What does the end of the TPP mean for the Asia-Pacific region?

In the post-TPP era, China is the lynchpin in another trade deal

The US has pronounced the TPP to be dead but a successor deal, the RCEP, that includes China, India, Australia and other Asia-Pacific nations is waiting in the wings.

By Jason Murphy

The end of the Trans Pacific Partnership (TPP) matters – but not in the way you might think.

The TPP collapsed the moment US president Donald Trump removed his nation from the deal, but the implications stretch far beyond trade. If the deal’s demise marks a withdrawal of the US from Asia it could signal the dawn of a new era, in which China is far more important.

China is the lynchpin in another trade deal – the Regional Comprehensive Economic Partnership (RCEP) – which is ascendant in the post-TPP era.

Part trade agreement, part geopolitical symbol, the TPP could never last without the US. Its rules said member states with GDP equal to 85 per cent of the 12 original signatories must ratify it. However, the US alone made up 65 per cent of the total GDP in the TPP – America was the key.

Neither can the TPP be put on ice in the hope of a new US president in four years. Its own rules stipulate it must be signed within two years. Perhaps something can be salvaged, says Monash University academic and trade expert Dr Giovanni Di Lieto, but it would have to be TPP 2.0.

“It would be something legally, technically different, because the TPP is formally defunct now,” Di Lieto says. 

“Of course politically the idea can be revived, but only politically.”

China’s RCEP rises as TPP falls

Political will is now being focused on China and its trade deal, the RCEP (often pronounced as “arr-sep”). China is making the most of its new opportunity to play a global leadership role.

As 2017 dawned, China’s president Xi Jinping was at the World Economic Forum in Davos, making the case for globalisation. 

“We should commit ourselves to growing an open global economy,” he said. “No one will emerge as the winner in a trade war.”

China’s aspirations to global and regional leadership are important to understanding the development of the RCEP.

China was not invited to join the TPP, and the RCEP – sometimes described as a “competitor” to the TPP – emerged shortly after the partnership was announced. The 16-nation RCEP bloc is centred on Asia.

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It includes the 10 members of the Association of South-East Asian Nations (ASEAN): Brunei, Cambodia, Indonesia, Laos, Malaysia, Myanmar, Philippines, Singapore, Thailand and Vietnam. It also includes Australia, New Zealand, India, Japan and South Korea plus, of course, China itself, but it excludes the US.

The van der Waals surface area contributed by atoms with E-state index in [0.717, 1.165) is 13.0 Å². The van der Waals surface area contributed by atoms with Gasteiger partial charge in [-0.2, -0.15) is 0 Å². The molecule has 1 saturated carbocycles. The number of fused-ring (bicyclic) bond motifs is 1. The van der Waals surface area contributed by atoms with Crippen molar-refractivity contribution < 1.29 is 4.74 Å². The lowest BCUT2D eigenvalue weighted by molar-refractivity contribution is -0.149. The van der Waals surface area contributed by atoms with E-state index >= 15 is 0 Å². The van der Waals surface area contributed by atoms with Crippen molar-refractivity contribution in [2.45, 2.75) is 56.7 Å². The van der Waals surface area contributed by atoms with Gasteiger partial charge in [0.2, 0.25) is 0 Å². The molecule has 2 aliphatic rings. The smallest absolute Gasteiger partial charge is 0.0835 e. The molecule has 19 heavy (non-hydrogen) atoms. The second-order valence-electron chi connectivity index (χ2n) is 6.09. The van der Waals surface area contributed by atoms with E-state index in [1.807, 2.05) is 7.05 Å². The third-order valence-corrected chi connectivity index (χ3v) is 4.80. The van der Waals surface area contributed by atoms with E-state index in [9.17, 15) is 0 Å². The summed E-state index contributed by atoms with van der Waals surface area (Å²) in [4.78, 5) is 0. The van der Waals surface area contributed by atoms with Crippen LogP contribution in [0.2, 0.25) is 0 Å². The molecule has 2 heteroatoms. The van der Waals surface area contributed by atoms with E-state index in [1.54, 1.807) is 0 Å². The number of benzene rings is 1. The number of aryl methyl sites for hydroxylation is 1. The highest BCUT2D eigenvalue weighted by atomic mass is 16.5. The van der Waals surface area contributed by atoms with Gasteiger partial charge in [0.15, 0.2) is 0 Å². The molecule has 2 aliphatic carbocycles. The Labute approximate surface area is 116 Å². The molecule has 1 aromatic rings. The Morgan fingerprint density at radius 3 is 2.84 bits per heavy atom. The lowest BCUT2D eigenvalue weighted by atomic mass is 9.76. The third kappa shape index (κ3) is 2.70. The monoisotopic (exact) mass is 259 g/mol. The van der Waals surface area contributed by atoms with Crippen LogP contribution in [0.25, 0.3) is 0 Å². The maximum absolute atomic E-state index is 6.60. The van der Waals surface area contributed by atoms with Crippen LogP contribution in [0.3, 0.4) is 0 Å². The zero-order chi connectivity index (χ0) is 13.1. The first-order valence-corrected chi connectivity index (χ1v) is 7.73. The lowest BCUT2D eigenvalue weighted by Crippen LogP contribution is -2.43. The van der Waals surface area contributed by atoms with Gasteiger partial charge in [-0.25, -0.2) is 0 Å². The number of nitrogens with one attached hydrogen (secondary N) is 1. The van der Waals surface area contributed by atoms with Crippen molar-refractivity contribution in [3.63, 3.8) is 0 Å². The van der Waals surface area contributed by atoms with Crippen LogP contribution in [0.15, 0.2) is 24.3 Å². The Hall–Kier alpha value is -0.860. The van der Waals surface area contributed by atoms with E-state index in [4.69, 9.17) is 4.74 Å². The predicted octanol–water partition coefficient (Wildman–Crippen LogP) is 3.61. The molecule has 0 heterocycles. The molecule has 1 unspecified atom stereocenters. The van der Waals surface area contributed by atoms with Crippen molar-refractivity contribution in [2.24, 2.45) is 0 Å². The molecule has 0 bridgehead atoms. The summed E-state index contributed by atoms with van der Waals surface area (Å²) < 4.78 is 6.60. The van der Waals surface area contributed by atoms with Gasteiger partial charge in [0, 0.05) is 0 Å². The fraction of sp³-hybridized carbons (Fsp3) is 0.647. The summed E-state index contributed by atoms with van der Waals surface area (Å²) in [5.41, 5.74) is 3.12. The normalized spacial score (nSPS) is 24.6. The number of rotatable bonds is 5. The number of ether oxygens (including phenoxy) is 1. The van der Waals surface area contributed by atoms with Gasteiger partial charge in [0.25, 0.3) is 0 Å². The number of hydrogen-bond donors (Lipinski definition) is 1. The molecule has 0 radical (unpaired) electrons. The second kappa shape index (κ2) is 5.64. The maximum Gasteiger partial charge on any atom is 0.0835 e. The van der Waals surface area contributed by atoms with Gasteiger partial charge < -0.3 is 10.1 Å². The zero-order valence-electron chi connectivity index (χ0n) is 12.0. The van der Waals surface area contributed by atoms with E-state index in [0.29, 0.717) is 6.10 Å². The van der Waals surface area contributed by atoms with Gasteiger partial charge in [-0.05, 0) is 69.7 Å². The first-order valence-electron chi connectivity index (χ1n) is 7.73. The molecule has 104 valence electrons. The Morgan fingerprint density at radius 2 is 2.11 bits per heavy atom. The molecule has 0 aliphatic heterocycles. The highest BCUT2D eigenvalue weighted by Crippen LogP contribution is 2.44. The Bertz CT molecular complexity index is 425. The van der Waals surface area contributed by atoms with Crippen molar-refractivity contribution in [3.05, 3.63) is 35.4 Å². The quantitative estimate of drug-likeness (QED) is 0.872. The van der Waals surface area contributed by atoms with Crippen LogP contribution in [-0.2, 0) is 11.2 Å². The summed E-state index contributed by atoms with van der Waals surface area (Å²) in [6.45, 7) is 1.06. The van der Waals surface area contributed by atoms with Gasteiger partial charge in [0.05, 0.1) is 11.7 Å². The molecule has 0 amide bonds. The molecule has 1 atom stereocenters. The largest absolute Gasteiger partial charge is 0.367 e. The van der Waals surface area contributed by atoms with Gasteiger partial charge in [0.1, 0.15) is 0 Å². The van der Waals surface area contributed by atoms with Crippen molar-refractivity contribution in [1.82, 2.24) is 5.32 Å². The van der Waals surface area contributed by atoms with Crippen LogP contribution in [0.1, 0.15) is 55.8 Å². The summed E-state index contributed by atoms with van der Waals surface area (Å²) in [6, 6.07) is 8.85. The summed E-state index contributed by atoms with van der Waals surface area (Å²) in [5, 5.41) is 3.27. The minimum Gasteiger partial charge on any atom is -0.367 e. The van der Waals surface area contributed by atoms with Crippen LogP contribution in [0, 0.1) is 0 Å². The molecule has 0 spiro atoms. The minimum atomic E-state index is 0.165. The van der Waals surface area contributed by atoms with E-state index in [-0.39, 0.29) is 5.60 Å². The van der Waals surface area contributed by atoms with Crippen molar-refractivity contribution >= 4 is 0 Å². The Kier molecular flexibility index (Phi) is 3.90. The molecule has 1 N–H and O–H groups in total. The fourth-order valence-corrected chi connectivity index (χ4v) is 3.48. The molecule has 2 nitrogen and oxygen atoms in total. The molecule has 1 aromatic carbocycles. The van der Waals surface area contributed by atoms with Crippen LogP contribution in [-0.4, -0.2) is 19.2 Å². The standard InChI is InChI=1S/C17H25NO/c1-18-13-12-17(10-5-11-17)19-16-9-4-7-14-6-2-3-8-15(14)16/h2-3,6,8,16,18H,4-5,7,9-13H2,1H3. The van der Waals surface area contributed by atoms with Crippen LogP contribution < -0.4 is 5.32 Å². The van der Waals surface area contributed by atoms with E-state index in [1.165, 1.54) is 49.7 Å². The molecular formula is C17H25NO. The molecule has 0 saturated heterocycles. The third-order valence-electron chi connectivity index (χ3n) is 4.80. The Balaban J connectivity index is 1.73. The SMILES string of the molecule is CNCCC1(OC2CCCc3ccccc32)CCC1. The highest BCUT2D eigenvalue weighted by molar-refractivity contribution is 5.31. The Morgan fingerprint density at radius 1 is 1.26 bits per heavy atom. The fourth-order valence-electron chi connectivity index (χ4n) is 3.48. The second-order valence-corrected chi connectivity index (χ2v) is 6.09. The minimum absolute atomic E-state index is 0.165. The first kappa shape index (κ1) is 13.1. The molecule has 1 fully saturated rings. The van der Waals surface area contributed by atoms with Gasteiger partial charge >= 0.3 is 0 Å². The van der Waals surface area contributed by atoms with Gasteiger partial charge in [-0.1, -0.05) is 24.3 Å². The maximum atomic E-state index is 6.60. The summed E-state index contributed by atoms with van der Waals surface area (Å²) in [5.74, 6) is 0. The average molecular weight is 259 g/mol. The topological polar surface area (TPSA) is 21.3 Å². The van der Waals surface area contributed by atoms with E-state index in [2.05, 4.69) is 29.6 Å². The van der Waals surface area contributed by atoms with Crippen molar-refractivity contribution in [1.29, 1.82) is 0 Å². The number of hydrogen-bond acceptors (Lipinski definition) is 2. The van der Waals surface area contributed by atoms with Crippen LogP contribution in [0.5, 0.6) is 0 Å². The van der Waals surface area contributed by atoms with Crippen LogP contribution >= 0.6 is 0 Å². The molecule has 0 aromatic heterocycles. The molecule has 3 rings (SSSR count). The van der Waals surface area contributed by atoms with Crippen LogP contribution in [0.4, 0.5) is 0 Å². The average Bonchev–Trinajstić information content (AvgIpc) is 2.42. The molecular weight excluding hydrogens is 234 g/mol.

Seven RCEP participants were members of the TPP: Australia, Brunei, Japan, Malaysia, New Zealand, Singapore and Vietnam.

The RCEP bloc covers half the world’s population and 30 per cent of global GDP.

The TPP was primarily an American creation. Far more than an agreement on tariff barriers, it aimed to create new standards for labour laws and intellectual property as well as avenues through which companies could challenge other countries’ laws. It comprised 12 countries and stretched across the Pacific to include Canada, Chile, Mexico and Peru.

Despite the reach and breadth of the TPP most experts give little weight to the economic consequences of its demise.

Who wins from the end of the TPP?

Many of the TPP countries already had bilateral agreements, such as Australia’s FTAs with Japan, Singapore, Chile and Malaysia, so less trade upside was available than in some other deals. “Those countries already have good trade arrangements with each other,” Di Lieto says, calling the TPP “much more geopolitical than economic”.

If he is right, China may be in position to make geopolitical gains with the RCEP.

The RCEP is a less ambitious trade partnership than the TPP. Instead of being full of rules, it focuses on cutting tariffs. Perhaps because of its limited scope, RCEP was less of a priority for Australia than the TPP. 

Its limitations may, however, ultimately be what make it politically acceptable in the diverse countries in which it must be ratified.

Members with less-developed economies have more to gain from flexibilities built into the agreement for developing countries. These were very limited in the TPP. 

Dr Amitendu Palit of the National University of Singapore calls the RCEP a “virtuous 20th-century agreement, more about economics and trade rather than the geopolitics which is unavoidable if the US is part of the story”.

Progress on free trade will continue

Palit argues that progress on free trade is far from dead, and the RCEP could be a model that, once established, can lead to something like the TPP being resuscitated.

“It can emerge as a symbol of economic cooperation in the Asia-Pacific among a large group of countries and that might be big enough … to work towards the concept of a free trade area in the Asia-Pacific,” he says.

The 17th round of negotiations on RCEP, the first of four rounds scheduled for 2017, starts in Japan in late February.

If the RCEP does whet appetites for more and bigger trade deals, a successor to the TPP may be back on the table. The big question is whether the US role in any successor agreement will be as a leader.

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